Hurricane Sandy relief efforts continued over the holidays with volunteers dropping off meals on Christmas eve and confidential documents being returned from the wreckage to their rightful owners. But good will can only go so far and victims in the north east are still waiting for federal aid to trickle in.

Almost two full months after the end of the storm, the Senate has finally approved a plan that will give states $60.4 billion in emergency aid. But House Republicans are already organizing against the legislation, says The New York Times.

New York Senator Charles E. Schumer, said, "For the House to go home without taking up this bill would be unconscionable."

House Republicans say that they're worried for all the typical reasons: there was not "enough time for hearings and debate," it puts pressure on the "already-strained Treasury," and that there's not going to be a way to pay for it. But the thing about this stimulus package that sets it apart from normal ones is that it's emergency money. This aid is needed for stuff like making necessary repairs to bridges and providing cash to damaged small businesses to get them going again.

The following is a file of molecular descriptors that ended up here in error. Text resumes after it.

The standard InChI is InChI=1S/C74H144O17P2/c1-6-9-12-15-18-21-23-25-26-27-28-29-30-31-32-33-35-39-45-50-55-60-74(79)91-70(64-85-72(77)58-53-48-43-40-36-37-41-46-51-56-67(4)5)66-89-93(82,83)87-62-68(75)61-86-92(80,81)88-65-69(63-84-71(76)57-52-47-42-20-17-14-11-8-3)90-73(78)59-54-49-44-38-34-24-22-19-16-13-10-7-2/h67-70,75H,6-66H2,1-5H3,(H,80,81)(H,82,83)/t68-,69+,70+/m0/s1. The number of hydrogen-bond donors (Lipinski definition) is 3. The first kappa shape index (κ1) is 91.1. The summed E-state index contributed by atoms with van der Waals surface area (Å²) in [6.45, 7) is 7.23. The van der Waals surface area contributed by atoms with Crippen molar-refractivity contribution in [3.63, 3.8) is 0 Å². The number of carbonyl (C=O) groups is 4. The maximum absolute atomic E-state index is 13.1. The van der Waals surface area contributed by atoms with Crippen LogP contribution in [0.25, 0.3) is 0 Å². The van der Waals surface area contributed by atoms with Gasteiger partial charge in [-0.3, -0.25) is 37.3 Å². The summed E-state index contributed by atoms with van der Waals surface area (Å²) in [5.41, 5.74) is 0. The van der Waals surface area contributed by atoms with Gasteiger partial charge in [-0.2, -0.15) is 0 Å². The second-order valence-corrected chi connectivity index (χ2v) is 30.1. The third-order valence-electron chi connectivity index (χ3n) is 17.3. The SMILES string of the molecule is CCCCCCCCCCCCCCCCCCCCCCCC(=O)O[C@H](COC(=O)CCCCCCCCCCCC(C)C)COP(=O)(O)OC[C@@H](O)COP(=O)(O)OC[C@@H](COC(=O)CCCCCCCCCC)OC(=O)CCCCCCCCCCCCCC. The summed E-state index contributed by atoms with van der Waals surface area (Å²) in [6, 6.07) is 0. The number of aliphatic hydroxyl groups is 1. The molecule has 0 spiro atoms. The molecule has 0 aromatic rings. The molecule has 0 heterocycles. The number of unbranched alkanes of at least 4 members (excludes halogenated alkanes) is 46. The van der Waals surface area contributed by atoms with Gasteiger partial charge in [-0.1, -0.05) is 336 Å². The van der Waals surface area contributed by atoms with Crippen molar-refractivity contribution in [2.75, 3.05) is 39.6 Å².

Even the most casual viewer of the fiscal cliff debates knows that House Republicans look totally uncooperative and partisan right now. Not only would passing this bill help out a lot of people, it would be a great way for Republicans to attempt to show the American people that they're not impossible to work with, they can get stuff done, and they actually care about their constituants.

If they choose to just let this bill expire, they're going to look more ineffective than ever before.

[Image via AP]